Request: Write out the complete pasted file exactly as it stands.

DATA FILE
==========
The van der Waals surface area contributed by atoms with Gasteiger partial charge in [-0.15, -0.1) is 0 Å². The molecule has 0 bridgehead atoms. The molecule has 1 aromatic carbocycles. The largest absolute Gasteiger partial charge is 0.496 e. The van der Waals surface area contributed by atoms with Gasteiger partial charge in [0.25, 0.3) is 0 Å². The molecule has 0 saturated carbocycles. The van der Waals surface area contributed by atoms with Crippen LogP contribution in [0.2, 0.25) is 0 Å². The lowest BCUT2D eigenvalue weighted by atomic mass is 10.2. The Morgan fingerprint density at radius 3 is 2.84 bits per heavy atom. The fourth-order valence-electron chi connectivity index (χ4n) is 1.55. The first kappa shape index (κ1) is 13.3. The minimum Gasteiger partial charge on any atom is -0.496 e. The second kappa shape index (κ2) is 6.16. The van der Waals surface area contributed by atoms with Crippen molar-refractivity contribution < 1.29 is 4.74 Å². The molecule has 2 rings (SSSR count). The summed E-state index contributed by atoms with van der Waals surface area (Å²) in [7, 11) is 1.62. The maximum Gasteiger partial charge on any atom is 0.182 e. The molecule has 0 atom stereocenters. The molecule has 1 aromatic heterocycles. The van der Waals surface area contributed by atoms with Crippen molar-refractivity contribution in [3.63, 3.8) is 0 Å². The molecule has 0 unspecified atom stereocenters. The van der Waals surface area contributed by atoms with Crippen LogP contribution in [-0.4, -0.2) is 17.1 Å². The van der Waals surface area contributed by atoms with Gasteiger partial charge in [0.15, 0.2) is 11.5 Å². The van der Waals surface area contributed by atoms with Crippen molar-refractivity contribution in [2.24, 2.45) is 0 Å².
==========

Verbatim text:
The van der Waals surface area contributed by atoms with Gasteiger partial charge in [-0.15, -0.1) is 0 Å². The molecule has 0 bridgehead atoms. The molecule has 1 aromatic carbocycles. The largest absolute Gasteiger partial charge is 0.496 e. The van der Waals surface area contributed by atoms with Gasteiger partial charge in [0.25, 0.3) is 0 Å². The molecule has 0 saturated carbocycles. The van der Waals surface area contributed by atoms with Crippen LogP contribution in [0.2, 0.25) is 0 Å². The lowest BCUT2D eigenvalue weighted by atomic mass is 10.2. The Morgan fingerprint density at radius 3 is 2.84 bits per heavy atom. The fourth-order valence-electron chi connectivity index (χ4n) is 1.55. The first kappa shape index (κ1) is 13.3. The minimum Gasteiger partial charge on any atom is -0.496 e. The second kappa shape index (κ2) is 6.16. The van der Waals surface area contributed by atoms with Crippen molar-refractivity contribution < 1.29 is 4.74 Å². The molecule has 2 rings (SSSR count). The summed E-state index contributed by atoms with van der Waals surface area (Å²) in [7, 11) is 1.62. The maximum Gasteiger partial charge on any atom is 0.182 e. The molecule has 0 atom stereocenters. The molecule has 1 aromatic heterocycles. The van der Waals surface area contributed by atoms with Crippen molar-refractivity contribution in [3.63, 3.8) is 0 Å². The molecule has 0 unspecified atom stereocenters. The van der Waals surface area contributed by atoms with Crippen LogP contribution in [-0.4, -0.2) is 17.1 Å². The van der Waals surface area contributed by atoms with Gasteiger partial charge in [0.15, 0.2) is 11.5 Å². The van der Waals surface area contributed by atoms with Crippen molar-refractivity contribution in [2.24, 2.45) is 0 Å².